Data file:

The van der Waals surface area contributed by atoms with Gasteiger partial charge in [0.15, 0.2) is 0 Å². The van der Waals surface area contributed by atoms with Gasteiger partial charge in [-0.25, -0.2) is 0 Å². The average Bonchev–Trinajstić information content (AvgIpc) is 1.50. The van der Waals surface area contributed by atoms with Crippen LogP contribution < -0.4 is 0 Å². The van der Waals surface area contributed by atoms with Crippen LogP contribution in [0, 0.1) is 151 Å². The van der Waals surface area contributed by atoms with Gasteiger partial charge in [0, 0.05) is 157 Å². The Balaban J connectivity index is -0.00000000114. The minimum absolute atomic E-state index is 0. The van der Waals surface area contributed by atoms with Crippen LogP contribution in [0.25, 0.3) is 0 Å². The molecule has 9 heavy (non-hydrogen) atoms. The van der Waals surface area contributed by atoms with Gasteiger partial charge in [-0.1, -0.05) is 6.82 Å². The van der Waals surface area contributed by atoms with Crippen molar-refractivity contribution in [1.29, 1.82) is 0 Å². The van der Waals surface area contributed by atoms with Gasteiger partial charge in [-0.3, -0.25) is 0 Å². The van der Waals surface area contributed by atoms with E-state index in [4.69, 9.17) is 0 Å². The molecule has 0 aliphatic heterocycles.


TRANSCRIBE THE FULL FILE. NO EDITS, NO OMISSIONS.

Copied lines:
The van der Waals surface area contributed by atoms with Gasteiger partial charge in [0.15, 0.2) is 0 Å². The van der Waals surface area contributed by atoms with Gasteiger partial charge in [-0.25, -0.2) is 0 Å². The average Bonchev–Trinajstić information content (AvgIpc) is 1.50. The van der Waals surface area contributed by atoms with Crippen LogP contribution < -0.4 is 0 Å². The van der Waals surface area contributed by atoms with Crippen LogP contribution in [0, 0.1) is 151 Å². The van der Waals surface area contributed by atoms with Gasteiger partial charge in [0, 0.05) is 157 Å². The Balaban J connectivity index is -0.00000000114. The minimum absolute atomic E-state index is 0. The van der Waals surface area contributed by atoms with Crippen LogP contribution in [0.25, 0.3) is 0 Å². The molecule has 9 heavy (non-hydrogen) atoms. The van der Waals surface area contributed by atoms with Gasteiger partial charge in [-0.1, -0.05) is 6.82 Å². The van der Waals surface area contributed by atoms with Crippen molar-refractivity contribution in [1.29, 1.82) is 0 Å². The van der Waals surface area contributed by atoms with Gasteiger partial charge in [-0.3, -0.25) is 0 Å². The van der Waals surface area contributed by atoms with E-state index in [4.69, 9.17) is 0 Å². The molecule has 0 aliphatic heterocycles.